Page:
Authors’ Affiliations

(1)
Department of Obstetrics, Gynecology and Reproductive Sciences, Rutgers Robert Wood Johnson Medical School

References

  1. Lief H, editor. Sexual Problems in Medical Practice. Chicago, Il 60610: American Medical Association; 1984Google Scholar
  2. Levay AN SL, Kagle A. Effects of physical illness on sexual functioning. In: Leif HI, editor. Sexual Problems in Medical Practice. Chicago, Il 60610: American Medical Association; 1981. p. 179.Google Scholar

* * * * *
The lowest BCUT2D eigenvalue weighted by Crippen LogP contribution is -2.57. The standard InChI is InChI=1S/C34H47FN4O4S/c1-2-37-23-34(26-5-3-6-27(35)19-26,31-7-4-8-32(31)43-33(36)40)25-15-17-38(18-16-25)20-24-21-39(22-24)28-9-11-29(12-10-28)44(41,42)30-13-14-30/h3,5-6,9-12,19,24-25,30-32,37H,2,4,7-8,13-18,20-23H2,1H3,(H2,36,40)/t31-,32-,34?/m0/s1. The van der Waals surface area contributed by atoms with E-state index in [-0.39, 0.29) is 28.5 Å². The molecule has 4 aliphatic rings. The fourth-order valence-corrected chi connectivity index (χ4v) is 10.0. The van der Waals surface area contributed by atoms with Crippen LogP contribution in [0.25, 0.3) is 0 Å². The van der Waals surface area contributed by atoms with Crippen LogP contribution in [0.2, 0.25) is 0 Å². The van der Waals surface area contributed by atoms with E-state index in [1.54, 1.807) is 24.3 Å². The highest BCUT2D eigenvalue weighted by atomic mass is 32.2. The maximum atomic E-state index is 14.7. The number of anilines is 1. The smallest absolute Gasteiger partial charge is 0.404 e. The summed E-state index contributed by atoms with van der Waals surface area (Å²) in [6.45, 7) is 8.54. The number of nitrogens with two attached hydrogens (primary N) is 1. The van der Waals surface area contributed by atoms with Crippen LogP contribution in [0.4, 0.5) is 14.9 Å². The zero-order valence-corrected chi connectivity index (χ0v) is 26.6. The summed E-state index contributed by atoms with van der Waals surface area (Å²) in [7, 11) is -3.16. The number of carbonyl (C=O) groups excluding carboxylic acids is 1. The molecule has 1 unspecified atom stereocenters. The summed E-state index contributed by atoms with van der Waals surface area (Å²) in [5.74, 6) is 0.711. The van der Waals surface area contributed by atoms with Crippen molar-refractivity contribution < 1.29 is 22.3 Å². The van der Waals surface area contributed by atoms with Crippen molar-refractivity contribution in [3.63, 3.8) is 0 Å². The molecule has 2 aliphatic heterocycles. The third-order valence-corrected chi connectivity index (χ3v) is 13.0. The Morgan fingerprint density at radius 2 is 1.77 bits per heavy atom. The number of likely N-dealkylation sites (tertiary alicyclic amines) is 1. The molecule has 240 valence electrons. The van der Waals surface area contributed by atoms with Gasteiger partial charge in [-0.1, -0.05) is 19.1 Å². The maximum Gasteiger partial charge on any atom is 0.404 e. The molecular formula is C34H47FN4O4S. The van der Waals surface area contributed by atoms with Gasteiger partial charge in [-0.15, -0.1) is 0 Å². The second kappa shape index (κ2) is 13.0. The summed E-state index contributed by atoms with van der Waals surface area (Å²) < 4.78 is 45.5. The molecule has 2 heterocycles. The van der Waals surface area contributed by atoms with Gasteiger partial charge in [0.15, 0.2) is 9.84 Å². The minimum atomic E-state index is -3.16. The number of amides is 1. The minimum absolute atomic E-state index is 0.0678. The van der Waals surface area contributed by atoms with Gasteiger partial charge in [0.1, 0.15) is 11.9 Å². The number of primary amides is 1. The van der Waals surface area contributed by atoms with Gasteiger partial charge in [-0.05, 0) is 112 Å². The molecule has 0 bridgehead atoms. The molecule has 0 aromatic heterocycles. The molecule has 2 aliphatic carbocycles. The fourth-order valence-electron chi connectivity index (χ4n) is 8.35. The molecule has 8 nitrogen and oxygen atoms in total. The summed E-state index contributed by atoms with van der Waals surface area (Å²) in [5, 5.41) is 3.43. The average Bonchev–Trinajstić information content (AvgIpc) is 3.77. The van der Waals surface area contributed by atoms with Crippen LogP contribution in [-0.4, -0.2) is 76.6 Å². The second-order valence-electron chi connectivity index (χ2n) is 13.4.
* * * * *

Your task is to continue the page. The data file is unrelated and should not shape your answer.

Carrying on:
3. Huffman J. Sexual Reaction after gynecologic surgery. Medical Aspects of Human Sexuality. 1969;3:48–57.Google Scholar
  4. Ervine C. Psychologic adjustment to mastectomy. Medical Aspects of Human Sexuality. 1973;7:42–65.Google Scholar
  5. Leiblum SR, Rosen RC, editors. Sexual Desire Disorder. NY: The Guilford Press;. 1988.Google Scholar
  6. Bullard DG. The treatment of desire disorders in the medical ill and physically Disabled. In: Leiblum SR, Rosen RC, editors. Sexual Desire Disorder. NY: The Guilford Press; 1988. p. 359.Google Scholar

Copyright

© Bachmann and Ramachandra. 2015